Welcome to 13th and final part of this racing concepts series. Remember: the most dangerous words in the English language are “I already know that.”
OK, pay attention. This is where it all comes together.
I definitively stated in a previous post that it is very important to realize that a tire is capable of producing more grip while experiencing a combination of lateral and longitudinal forces.
This concept will lead to huge gains in driver improvement.
If you can understand that more grip is available under a combination of braking/cornering or accelerating/cornering, you will be able to make serious positive changes to your driving technique.
In the Track Analysis post, we briefly discussed two methods of using traction.
- Several decades ago it was believed that a tire created the most amount of traction when it braked at 100%, then turned into a corner at 100%, and then accelerated at 100%.
- At some point later, thanks to the revolutionary thinking of Mark Donahue, it was discovered that the old method of driving was actually leaving a huge amount of traction on the table.A racecar is actually able to make more traction during a combination of forces.
In other words: if you mix steering/braking or steering/throttle simultaneously, you go faaaaaaast.
It’s important to keep in mind that when combining forces, each force must be less than the total ability of the tire.
More cornering force equals less available braking force. More braking equals less available cornering, etc.
By looking at the traction circle for a theoretical tire (Figure 35), we can see that it is capable of producing 1 G during any single application of force (braking, acceleration, or cornering).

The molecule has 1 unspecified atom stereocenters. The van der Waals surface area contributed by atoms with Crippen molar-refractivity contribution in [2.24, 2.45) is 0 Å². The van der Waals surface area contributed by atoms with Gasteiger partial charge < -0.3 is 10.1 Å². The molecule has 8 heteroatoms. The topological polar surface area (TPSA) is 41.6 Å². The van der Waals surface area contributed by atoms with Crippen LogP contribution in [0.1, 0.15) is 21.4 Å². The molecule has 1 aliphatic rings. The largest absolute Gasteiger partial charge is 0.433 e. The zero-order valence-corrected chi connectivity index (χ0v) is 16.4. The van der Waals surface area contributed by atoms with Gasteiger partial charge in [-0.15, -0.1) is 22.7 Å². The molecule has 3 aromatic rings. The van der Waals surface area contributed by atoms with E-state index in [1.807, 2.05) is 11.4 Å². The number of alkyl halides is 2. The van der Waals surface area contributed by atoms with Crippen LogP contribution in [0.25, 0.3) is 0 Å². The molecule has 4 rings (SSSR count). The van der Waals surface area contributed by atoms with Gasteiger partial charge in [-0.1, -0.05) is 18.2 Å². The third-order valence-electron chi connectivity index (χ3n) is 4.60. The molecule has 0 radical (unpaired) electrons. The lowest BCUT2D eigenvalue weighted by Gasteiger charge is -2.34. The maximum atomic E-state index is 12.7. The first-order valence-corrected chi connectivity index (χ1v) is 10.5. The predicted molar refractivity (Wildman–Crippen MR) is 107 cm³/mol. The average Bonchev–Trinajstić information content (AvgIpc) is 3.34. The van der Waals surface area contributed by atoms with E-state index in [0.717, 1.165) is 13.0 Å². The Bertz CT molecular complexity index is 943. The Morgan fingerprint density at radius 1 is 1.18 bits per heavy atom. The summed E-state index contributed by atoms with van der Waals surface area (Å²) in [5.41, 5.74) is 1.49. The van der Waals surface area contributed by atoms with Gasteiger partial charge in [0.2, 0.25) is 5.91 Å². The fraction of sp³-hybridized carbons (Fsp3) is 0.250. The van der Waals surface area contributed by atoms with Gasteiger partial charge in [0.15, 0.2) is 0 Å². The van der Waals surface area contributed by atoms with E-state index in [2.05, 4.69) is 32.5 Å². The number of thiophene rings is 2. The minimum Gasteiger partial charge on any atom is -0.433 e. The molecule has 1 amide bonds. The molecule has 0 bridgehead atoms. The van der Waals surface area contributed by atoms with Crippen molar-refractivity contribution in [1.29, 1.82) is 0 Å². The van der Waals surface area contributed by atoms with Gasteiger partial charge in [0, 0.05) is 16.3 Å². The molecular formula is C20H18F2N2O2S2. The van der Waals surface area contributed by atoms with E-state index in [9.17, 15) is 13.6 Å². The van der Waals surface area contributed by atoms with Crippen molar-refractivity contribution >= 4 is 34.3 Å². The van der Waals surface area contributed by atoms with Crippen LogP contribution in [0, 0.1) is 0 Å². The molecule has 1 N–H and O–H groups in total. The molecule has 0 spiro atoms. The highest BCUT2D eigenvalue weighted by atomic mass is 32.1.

Point A clearly shows us that, while using .8 Gs for braking, only .5 Gs can be used for corning.
Let’s look at some examples showing how to use traction ratios effectively.
Imagine that a racecar is headed down a straight toward a corner that requires significant braking force.
If using the old method of racing, where the driver would use 100% of any single force, the brakes would be applied at 100% at the braking mark but then released at the turn-in point.
From that point, the driver would use 100% cornering force past the apex until he reached the exit point.
When the steering was unwound for the following straight, the throttle would be applied at 100%.
To be fair, this method of racing makes a lot of sense until you look at the forces mathematically.
In this example, the highest force generated in any direction is 1 G. As you can see by Figure 35, point A represents a combination of braking force and cornering force.
In this case the car is using both . 8 Gs of braking force and .5 Gs of cornering force, which doesn’t seem like much since the car can generate 1 G in any single direction.
The resulting combination of the steering and braking forces (.8G + .5G) reveals that the tire is actually using 1.3 Gs!
This is a larger force than can be used in a single direction. I cannot emphasize the value of this single concept enough.
Using these combination forces is the only way to reach your vehicle’s maximum traction potential.
The same concept applies to ratios of acceleration and corning. As you begin to unwind the steering wheel and cornering force decreases, more acceleration force becomes available.
This ties in directly with the ability to generate the highest possible corner exit speed.
Learning how to combine these forces plays a huge role in being the fastest guy on the track. Before you complain about inferior equipment, focus on the driver.
If the driver doesn’t understand the advantage of traction ratios and how to apply them… make him learn or get a new driver.
You now know everything you need to go win races. GO GET IT!
Thank you once again for taking the time to read this series of posts! As you can probably imagine, I worked very hard compiling this valuable information for you to consume. I would be very appreciative if you would share this series of posts with a friend.